Controlled Release of DNA Binding Anticancer Drugs from Gold Nanoparticles with Near-Infrared Radiation

Gracie Fitzgerald, Daniel Low, Luc Morgan, Cole Hilt, Micai Benford, Caleb Akers, Skyler Hornback, J. Zach Hilt, Daniel Scott

Research output: Contribution to journalArticlepeer-review

Abstract

Traditional chemotherapies target rapidly developing cells in the human body resulting in harsh side effects including fatigue, immune system suppression, and nausea, among others. Delivery systems to focus the active pharmaceutical ingredients (APIs) to the diseased tissue can diminish the negative side effects while improving treatment outcomes. Gold nanoparticles (AuNP) offer many unique advantages as drug delivery vehicles, including being biologically inert, easily adaptable to various shapes and sizes, able to create a strong Au-thiol bond, and able to generate heat upon the absorption of near-infrared light. To this end, a AuNP delivery vehicle was engineered to load and release two DNA binding anti-cancer drugs, mithramycin and doxorubicin, in a controlled fashion. The drugs were loaded onto the surface of the AuNP with temperature sensitive linkages. The amount of heat generated, and subsequent release of the drugs was controlled by the irradiation time with a near-infrared laser. By modulating the linkage used to load the drugs three different release profiles were able to be achieved, indicating the feasibility of such a system for combinational therapy requiring sequential release of APIs.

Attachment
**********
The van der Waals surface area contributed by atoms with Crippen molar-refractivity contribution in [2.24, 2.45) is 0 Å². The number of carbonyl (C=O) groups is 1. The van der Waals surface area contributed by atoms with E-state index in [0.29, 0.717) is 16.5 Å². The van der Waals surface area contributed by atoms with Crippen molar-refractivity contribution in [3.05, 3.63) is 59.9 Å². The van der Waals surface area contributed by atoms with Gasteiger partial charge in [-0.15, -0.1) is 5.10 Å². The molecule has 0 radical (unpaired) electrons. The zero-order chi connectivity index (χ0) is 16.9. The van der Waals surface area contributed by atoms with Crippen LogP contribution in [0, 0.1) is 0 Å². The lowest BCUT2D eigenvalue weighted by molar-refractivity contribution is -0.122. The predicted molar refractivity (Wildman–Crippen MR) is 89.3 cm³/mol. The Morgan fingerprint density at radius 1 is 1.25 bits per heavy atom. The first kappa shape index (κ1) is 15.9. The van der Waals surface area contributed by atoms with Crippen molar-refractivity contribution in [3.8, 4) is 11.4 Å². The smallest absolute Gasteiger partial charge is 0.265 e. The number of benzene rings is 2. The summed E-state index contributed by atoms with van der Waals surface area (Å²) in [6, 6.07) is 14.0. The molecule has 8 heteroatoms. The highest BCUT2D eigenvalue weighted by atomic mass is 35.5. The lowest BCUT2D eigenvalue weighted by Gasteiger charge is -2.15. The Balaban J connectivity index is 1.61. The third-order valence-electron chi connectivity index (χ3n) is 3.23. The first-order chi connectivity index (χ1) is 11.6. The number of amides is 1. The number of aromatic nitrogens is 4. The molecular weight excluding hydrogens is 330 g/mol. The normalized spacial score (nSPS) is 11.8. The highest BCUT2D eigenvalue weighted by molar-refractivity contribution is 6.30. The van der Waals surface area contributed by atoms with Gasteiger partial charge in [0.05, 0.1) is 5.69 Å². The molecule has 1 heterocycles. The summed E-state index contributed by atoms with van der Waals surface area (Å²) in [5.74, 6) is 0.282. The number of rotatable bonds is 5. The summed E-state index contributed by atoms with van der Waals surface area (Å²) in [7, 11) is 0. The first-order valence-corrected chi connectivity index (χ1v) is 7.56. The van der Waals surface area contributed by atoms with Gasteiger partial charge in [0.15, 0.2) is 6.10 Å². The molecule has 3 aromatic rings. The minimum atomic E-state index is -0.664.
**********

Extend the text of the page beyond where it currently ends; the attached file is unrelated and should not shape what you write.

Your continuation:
Original languageEnglish
JournalJournal of Pharmaceutical Sciences
DOIs
StateAccepted/In press - 2022

Bibliographical note

Funding Information:
The authors would like to acknowledge financial support from National Institutes of Health NIGMS grant # P20GM103436, by the National Science Foundation under Cooperative Agreement No. 1849213, and from the SACP Undergraduate Analytical Research Program. Any opinions, findings, and conclusions or recommendations expressed in this material are those of the author(s) and do not necessarily reflect the views of the National Science Foundation or National Institutes of Health.

Publisher Copyright:
© 2022 American Pharmacists Association

Keywords

  • Cancer
  • Drug delivery systems
  • Drug targeting
  • Fluorescence spectroscopy
  • Nanocompositions
  • Nanotechnology

ASJC Scopus subject areas

  • Pharmaceutical Science

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